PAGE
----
Sri Lanka’s former president Mahinda Rajapaksa (centre) with his younger brother, the recently ousted president Gotabaya Rajapaksa (right), at the Kelaniya Royal Buddhist temple in Colombo on August 9, 2020. Photo: AP
Akhil Ramesh
Akhil Ramesh

Amid China-US rivalry, Sri Lanka crisis offers lesson for engagement with Pacific island nations

  • A series of poor financial decisions by the Rajapaksas, including attempts to capitalise on China-India rivalry by signing investment deals with both, have left Sri Lanka in crisis
  • With competition growing between China and the US in the region, other Pacific island nations must avoid falling into the same trap
Sri Lanka’s former president Gotabaya Rajapaksa fled abroad with his family last week after protesters stormed the presidential palace, following widespread protests over the country’s worsening economic crisis. What brought this Indo-Pacific island nation to such a dire situation?

Analysts seem to differ on the reasons. Is China’s costly Belt and Road Initiative to blame, or it financial mismanagement by the Rajapaksa family, or the shift to organic farming?

The fact is that all three are interconnected and the crisis should serve as a case study for US engagement with Pacific island nations.

First, the labelling of China’s belt and road as a “debt trap” is subjective. Beijing’s extension of credit to countries participating in the initiative is similar to a liquor store selling alcohol to someone suffering from liver cirrhosis. Sri Lanka’s financial situation was in dire straits even before borrowing from China. The Chinese debt was the shot of alcohol that just made it worse.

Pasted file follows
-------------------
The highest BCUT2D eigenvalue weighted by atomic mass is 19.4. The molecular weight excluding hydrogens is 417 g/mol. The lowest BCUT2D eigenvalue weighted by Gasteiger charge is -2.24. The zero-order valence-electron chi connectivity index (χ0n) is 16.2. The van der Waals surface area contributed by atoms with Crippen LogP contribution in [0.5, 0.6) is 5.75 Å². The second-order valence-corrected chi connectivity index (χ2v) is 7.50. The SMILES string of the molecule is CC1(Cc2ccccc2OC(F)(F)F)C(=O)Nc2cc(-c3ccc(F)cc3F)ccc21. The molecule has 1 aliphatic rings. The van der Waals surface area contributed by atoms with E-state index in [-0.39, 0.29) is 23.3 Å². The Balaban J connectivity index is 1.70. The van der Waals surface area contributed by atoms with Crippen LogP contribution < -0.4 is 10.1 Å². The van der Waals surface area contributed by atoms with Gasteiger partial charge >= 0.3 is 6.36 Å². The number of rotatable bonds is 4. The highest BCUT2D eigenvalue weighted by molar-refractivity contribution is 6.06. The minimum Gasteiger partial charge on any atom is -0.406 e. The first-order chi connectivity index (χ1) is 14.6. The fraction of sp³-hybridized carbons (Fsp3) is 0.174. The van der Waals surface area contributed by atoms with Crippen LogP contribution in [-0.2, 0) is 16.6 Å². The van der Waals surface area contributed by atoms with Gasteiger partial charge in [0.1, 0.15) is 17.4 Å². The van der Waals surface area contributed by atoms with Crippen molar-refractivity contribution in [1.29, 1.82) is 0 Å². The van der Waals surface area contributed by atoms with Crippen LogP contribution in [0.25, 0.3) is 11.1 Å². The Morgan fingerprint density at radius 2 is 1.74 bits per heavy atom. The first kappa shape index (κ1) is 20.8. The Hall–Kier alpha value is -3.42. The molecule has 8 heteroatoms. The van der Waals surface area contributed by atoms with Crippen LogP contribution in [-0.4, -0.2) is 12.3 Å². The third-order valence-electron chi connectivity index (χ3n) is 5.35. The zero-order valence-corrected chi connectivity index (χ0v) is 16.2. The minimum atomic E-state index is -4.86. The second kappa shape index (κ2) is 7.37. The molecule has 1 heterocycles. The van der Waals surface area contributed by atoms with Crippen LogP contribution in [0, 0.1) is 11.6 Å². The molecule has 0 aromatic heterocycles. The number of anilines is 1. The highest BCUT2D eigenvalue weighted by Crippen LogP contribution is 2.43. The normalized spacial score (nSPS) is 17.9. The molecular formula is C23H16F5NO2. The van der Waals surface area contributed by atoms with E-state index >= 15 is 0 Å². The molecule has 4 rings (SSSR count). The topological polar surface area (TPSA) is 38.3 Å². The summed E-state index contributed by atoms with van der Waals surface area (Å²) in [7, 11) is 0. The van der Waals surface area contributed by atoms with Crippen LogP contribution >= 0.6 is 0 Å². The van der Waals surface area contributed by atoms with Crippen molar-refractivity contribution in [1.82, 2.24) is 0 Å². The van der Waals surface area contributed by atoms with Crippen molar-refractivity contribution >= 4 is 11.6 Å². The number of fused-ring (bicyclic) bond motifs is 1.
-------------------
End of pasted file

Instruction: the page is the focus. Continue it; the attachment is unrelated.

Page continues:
Sri Lankans protest against the now-ousted president Gotabaya Rajapaksa in Colombo on April 4. Photo: AP

While Sri Lanka’s largest bilateral creditor is China, accounting for 20 per cent of its foreign debt, the island nation owes the most – roughly 36 per cent of its total foreign debt – in the form of international sovereign bonds.

To meet the deadlines for interest payment on these bonds, Colombo took drastic measures, such as giving up the Hambantota port on a 99-year lease to China.

In the liquor store analogy, one could argue that it is not the fault of the seller – but also that a seller who was aware his potential customer could die from the sale should know better.

What we have witnessed in Colombo in recent years is the sunk cost fallacy of the government taking on debt to repay debts. While Sri Lanka’s economic situation has got much worse over the past decade – that is, under the Rajapaksas, some aspects predate their administration, such as civil war expenses.

The 26-year-long civil war finally ended in 2009, right about the time of the global financial crisis. The Rajapaksas’ Buddhist nationalism and then-president Mahinda Rajapaksa’s success against the separatist Liberation Tigers of Tamil Eelam (LTTE) powered the family’s rise and earned them much public support.


The rise and fall of Sri Lanka’s Rajapaksa dynasty

The rise and fall of Sri Lanka’s Rajapaksa dynasty

Riding on anti-Tamil sentiment and populist rhetoric, the government of Mahinda Rajapaksa managed to get away with several financial missteps, such as taking on overpriced infrastructure projects that were part of the belt and road under the pretence of development.